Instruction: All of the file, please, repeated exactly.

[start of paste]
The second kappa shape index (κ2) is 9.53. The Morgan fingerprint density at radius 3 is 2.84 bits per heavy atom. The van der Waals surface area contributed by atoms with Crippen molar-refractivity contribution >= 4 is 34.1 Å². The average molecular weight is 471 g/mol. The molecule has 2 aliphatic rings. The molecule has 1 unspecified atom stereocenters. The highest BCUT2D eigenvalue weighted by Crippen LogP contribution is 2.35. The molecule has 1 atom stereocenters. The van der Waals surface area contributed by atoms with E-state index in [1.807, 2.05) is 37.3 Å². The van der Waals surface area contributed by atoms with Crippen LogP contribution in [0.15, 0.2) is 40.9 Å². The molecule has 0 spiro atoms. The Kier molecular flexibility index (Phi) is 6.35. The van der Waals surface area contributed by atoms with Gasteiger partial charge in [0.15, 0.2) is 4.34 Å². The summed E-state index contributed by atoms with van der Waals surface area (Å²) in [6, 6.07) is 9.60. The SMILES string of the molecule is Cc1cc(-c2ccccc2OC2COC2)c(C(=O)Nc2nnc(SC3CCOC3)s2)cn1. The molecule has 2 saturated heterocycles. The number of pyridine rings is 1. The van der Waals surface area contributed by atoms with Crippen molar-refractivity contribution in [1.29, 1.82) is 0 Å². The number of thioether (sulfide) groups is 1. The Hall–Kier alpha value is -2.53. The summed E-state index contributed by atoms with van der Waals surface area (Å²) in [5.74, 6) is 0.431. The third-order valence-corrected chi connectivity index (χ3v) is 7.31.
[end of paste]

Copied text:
The second kappa shape index (κ2) is 9.53. The Morgan fingerprint density at radius 3 is 2.84 bits per heavy atom. The van der Waals surface area contributed by atoms with Crippen molar-refractivity contribution >= 4 is 34.1 Å². The average molecular weight is 471 g/mol. The molecule has 2 aliphatic rings. The molecule has 1 unspecified atom stereocenters. The highest BCUT2D eigenvalue weighted by Crippen LogP contribution is 2.35. The molecule has 1 atom stereocenters. The van der Waals surface area contributed by atoms with E-state index in [1.807, 2.05) is 37.3 Å². The van der Waals surface area contributed by atoms with Crippen LogP contribution in [0.15, 0.2) is 40.9 Å². The molecule has 0 spiro atoms. The Kier molecular flexibility index (Phi) is 6.35. The van der Waals surface area contributed by atoms with Gasteiger partial charge in [0.15, 0.2) is 4.34 Å². The summed E-state index contributed by atoms with van der Waals surface area (Å²) in [6, 6.07) is 9.60. The SMILES string of the molecule is Cc1cc(-c2ccccc2OC2COC2)c(C(=O)Nc2nnc(SC3CCOC3)s2)cn1. The molecule has 2 saturated heterocycles. The number of pyridine rings is 1. The van der Waals surface area contributed by atoms with Crippen molar-refractivity contribution in [1.29, 1.82) is 0 Å². The number of thioether (sulfide) groups is 1. The Hall–Kier alpha value is -2.53. The summed E-state index contributed by atoms with van der Waals surface area (Å²) in [5.74, 6) is 0.431. The third-order valence-corrected chi connectivity index (χ3v) is 7.31.